For the Jeddah and Riyadh workshops I’m joined by Tarek Abououf, who is a business professor at the College Of Business Administration-CBA. Part of the goal is to see how the work that I deliver around marketing and finance might connect up to the courses that Tarek delivers (usually to folks other than the creative crowd). The good news is that his ideas and mine are in tune so he adds not just a local perspective and local detail but can also reinforce my key messages! By the time I leave Jeddah I’ve seen a variety of boutique retailers who specialise in local designer talent (Sofra, Maison Bo-M amongst others), a couple of galleries (The Gallery and Athr Gallery), visited the BRJ funded women’s incubator space and met the nargile pipe makers in the old town and talked to a few of the local traders. I’ve had my eyes opened to abayas made in colours other than black and met several women who really know how to work this garment to the max! I’ve even met a film-maker in a country where there are no cinemas.
Every one tells me that Riyadh is the strictest place I’ll go to (perhaps the reason it’s been kept until last) and that it may be a bit more challenging to get around. Admittedly I’m bored of wasting hours waiting for drivers to appear but it’s not as if I’ve been walking around on my own much - after all, it’s 45 degrees here and just breathing is harder work. Our partner in Riyadh is SAGIA (Saudi Arabian General Investment Authority) and again we are over-booked and this time not just squeezing in a few extras but making room for observers from the King Saudi University (KSU) and Saudi mentors as well. As in Jeddah, there’s a great demand for these type of opportunities, and by the end participants arrange for future monthly meetups … thanks heaven for skype so that I can join in as well.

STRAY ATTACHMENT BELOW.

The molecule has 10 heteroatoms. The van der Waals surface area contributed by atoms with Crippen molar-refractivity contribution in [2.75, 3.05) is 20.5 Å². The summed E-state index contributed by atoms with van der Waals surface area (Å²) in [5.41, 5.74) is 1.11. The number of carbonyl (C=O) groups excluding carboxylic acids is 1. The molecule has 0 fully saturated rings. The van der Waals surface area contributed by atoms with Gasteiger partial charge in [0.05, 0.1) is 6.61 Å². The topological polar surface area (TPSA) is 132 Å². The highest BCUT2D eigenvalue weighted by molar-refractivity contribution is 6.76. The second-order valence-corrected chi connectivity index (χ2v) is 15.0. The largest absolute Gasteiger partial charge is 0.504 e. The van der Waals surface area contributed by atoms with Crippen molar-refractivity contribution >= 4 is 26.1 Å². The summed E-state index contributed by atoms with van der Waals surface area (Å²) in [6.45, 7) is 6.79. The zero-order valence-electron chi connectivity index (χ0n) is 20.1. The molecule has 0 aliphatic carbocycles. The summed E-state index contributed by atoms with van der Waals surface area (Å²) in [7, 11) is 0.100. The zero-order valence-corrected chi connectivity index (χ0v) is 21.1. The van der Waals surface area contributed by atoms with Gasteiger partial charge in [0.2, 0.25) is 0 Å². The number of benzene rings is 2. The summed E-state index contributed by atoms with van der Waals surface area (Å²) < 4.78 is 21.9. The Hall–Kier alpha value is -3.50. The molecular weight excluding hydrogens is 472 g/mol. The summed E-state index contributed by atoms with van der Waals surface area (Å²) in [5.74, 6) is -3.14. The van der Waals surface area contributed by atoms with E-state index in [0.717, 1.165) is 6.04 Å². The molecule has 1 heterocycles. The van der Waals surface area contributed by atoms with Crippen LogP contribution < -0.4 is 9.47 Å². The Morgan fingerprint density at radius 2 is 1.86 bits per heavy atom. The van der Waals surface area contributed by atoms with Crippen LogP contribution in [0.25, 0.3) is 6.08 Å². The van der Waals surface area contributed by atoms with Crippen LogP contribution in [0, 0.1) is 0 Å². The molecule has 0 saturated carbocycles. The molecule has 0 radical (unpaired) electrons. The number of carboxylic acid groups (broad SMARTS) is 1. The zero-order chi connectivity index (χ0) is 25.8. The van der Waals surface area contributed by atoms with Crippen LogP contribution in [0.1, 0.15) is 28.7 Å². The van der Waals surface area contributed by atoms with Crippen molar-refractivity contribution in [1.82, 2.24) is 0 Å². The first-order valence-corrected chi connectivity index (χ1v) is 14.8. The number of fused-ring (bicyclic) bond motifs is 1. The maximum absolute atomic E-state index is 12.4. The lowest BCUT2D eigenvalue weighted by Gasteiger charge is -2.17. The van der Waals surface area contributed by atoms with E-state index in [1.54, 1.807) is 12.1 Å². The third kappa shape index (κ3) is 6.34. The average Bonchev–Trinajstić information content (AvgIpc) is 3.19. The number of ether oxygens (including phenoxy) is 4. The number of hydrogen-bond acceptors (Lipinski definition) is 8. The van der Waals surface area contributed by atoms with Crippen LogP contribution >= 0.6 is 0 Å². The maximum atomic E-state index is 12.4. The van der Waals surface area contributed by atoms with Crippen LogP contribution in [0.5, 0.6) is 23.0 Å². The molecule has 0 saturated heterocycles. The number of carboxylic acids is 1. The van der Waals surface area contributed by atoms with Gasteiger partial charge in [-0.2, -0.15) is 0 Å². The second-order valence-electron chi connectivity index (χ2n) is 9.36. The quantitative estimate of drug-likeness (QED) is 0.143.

The last day is a well earned day off and I spend it with Noor Khuraidah from British Council Riyadh and Lamia AlSudairi visiting independent retailers in the Kingdom Mall, trimmings suppliers and tailor shops in Imam Turki Road, and then in Diera - the highlight of the day – visiting the melee that is Souk al Haraj. Amongst the second hand dresses and piles of old air conditioning units we hunt out design bargains. Lamia furnished much of her studio from this souk and both Noor and Lamia are buying chandeliers, architects drawing shapes and I’m reminding myself of the weight limit and sticking to a few small purchases and a wealth of photographs.
I leave KSA with a sense that there’s a great deal of potential for the creative entrepreneurs here and that the recent changes will continue to improve the prospects and growth of the market. Whilst there are certainly differences in the way that businesses and markets operate here vs. the UK, there are also considerable similarities and there’s plenty of space and need for a two-way dialogue for these issues and lessons to be shared and discussed.'
Sarah Thelwall (MyCake.org) ran her Start Up to Success workshops in Dammam/Khobar, Jeddah and Riyadh in May 2012. The programme - which has successfully been running in the UK, the Middle East and Central Asia for the 3 past years - helps creative entrepreneurs transform their ideas into sustainable businesses. Each course is an interactive 3 day-programme that looks at all the basics of business development: strategy and values, relationships and pricing models, financial and marketing planning, management and monitoring. Click on the video below to find more about the workshops.